i think that civilized society rests on an implicit contract that being "good" results in doing "okay" with a decent chance of doing "well" (many, of course, disagree on this!). i guess one needs to consider poverty or deprivation ("not doing ok") as well as inequality ("not doing ok relative to the rich"). you raise an interesting unit of analysis question for measuring inequality. someday we might see a similar implicit contract in which poor nations are no longer "good" (e.g., in a nuclear proliferation or human rights sense) because they have no shot at doing "well" materially. the importance of inequality probably rests on locating the appropriate reference groups and assessing the extent of relative deprivation.

At 10:29 AM, Blogger Tom Volscho said...

The "tolerance" of rising income inequality is likely due to the proliferation of credit cards--as income inequality increases and an individual's income becomes more volatile from month to month, they keep their consumption the same by absorbing credit card and other forms of debt.

We are probably moving into a debtor society.

Wealth is THE thing to look at but the wealthy make it hard to look at by not funding surveys of wealth.

At 10:44 AM, Anonymous chris said...

that makes sense, tom. if nsf isn't interested, maybe george soros' o.s.i. would fund good survey research on wealth. for me, the income numbers (like, say, the numbers on racial disparity in incarceration) almost speak for themselves. i don't teach strat, but i'd spend a lot of time on the basic social facts of income (and wealth) inequality. i agree that wealth is where the action is.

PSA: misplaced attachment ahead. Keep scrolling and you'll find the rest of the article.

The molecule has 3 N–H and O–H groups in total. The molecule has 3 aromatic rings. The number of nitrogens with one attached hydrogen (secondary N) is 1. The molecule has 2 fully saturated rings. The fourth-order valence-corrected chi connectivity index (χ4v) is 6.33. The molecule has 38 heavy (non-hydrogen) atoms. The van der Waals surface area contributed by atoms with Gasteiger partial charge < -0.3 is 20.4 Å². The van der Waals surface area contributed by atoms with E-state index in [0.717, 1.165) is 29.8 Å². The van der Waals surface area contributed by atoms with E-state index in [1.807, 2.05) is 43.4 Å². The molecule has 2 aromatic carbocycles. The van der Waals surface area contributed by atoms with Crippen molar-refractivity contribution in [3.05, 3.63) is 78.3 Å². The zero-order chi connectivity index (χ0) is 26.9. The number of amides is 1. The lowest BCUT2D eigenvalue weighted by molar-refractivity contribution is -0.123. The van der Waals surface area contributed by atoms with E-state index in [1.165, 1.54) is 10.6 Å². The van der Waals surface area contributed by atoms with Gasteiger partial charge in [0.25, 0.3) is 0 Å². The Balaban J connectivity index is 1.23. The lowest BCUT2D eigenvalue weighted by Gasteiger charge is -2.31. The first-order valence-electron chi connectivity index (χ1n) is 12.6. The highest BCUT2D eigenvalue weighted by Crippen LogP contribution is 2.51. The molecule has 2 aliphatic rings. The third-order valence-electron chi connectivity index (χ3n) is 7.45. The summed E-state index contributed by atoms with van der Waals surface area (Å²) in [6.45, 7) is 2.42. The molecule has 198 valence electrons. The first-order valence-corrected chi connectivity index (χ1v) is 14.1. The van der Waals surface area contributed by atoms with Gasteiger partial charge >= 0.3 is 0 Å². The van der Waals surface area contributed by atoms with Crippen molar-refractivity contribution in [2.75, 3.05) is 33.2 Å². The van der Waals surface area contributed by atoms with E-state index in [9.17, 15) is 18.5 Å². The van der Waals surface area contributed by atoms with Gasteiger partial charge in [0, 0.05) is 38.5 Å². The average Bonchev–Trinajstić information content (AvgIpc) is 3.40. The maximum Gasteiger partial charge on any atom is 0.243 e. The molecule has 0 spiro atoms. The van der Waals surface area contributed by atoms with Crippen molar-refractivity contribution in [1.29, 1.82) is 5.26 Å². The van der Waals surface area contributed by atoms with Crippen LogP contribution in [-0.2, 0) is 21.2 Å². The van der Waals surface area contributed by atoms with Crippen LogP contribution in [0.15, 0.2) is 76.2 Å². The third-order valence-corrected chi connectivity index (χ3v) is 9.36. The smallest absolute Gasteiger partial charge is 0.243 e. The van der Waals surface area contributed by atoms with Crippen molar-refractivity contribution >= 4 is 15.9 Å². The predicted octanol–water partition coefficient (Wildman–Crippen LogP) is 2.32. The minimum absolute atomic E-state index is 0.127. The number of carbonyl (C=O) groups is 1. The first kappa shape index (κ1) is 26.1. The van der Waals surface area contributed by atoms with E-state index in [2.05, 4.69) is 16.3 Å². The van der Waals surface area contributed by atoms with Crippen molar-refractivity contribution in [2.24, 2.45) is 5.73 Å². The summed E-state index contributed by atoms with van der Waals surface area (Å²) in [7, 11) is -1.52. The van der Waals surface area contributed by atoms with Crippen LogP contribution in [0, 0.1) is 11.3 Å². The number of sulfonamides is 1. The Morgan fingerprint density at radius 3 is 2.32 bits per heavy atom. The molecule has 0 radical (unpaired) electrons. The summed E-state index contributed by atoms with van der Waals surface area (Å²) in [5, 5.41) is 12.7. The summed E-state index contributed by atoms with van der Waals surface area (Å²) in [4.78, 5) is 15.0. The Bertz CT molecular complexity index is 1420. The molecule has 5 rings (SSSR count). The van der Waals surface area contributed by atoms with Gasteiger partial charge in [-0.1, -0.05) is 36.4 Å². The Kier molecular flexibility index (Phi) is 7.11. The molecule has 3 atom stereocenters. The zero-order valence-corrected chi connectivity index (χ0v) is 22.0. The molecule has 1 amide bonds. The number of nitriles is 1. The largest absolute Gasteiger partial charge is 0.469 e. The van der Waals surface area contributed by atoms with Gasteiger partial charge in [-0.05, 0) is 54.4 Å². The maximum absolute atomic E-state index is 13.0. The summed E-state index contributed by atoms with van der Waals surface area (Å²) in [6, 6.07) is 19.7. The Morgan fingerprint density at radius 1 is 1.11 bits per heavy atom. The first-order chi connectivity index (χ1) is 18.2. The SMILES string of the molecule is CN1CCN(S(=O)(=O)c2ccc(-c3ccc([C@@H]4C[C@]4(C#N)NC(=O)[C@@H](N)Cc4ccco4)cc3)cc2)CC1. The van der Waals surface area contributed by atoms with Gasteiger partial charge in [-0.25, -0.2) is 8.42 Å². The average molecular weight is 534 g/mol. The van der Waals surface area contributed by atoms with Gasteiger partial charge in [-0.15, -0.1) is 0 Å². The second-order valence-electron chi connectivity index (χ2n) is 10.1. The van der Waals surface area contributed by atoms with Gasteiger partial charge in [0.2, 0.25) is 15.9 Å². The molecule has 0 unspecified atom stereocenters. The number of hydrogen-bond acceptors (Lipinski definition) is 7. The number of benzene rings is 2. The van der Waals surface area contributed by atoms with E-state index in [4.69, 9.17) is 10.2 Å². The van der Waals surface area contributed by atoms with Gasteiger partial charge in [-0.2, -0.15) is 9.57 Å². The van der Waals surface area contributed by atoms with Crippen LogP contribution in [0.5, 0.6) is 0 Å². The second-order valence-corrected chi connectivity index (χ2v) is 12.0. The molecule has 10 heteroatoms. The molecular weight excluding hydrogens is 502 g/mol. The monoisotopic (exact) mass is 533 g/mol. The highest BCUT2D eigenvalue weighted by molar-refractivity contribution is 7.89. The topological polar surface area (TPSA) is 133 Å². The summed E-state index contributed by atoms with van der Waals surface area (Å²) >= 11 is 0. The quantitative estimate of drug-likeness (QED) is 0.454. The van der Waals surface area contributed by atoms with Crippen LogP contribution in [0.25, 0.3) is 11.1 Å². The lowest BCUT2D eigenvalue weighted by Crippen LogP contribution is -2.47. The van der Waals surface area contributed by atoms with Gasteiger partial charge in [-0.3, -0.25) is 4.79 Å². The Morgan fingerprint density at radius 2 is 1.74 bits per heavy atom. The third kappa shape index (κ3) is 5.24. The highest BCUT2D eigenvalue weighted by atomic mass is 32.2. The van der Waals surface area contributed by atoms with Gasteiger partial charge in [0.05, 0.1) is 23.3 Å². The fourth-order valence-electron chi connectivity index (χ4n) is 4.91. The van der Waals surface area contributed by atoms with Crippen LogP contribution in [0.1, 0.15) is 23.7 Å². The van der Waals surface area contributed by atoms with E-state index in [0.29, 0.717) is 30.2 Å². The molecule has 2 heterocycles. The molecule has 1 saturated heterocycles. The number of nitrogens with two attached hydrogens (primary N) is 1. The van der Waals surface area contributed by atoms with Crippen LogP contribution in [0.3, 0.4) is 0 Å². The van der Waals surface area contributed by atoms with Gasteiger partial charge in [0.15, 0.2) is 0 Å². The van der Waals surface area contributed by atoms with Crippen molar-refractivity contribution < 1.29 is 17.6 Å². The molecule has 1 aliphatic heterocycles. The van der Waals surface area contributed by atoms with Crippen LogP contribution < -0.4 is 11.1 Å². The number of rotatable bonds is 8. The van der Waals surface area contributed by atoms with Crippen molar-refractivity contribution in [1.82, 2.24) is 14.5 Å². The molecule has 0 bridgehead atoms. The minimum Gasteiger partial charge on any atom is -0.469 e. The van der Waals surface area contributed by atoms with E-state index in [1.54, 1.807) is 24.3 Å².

At 11:13 AM, Blogger Brayden said...

I just finished reading Lisa Keister's book on wealth. If you're interested in learning more about it, her book (Getting Rich) is probably the best source out there on the subject. She argues that wealth, of course, isn't perfectly correlated with income, but there is a connection, e.g. having wealthy parents helps you acquire better human and social capital, which feeds back into income. She also shows though that there is a lot of variation in wealth that is not explained by hereditary factors.

At 8:32 PM, Anonymous chris said...

thanks, brayden. i'll definitely check it out.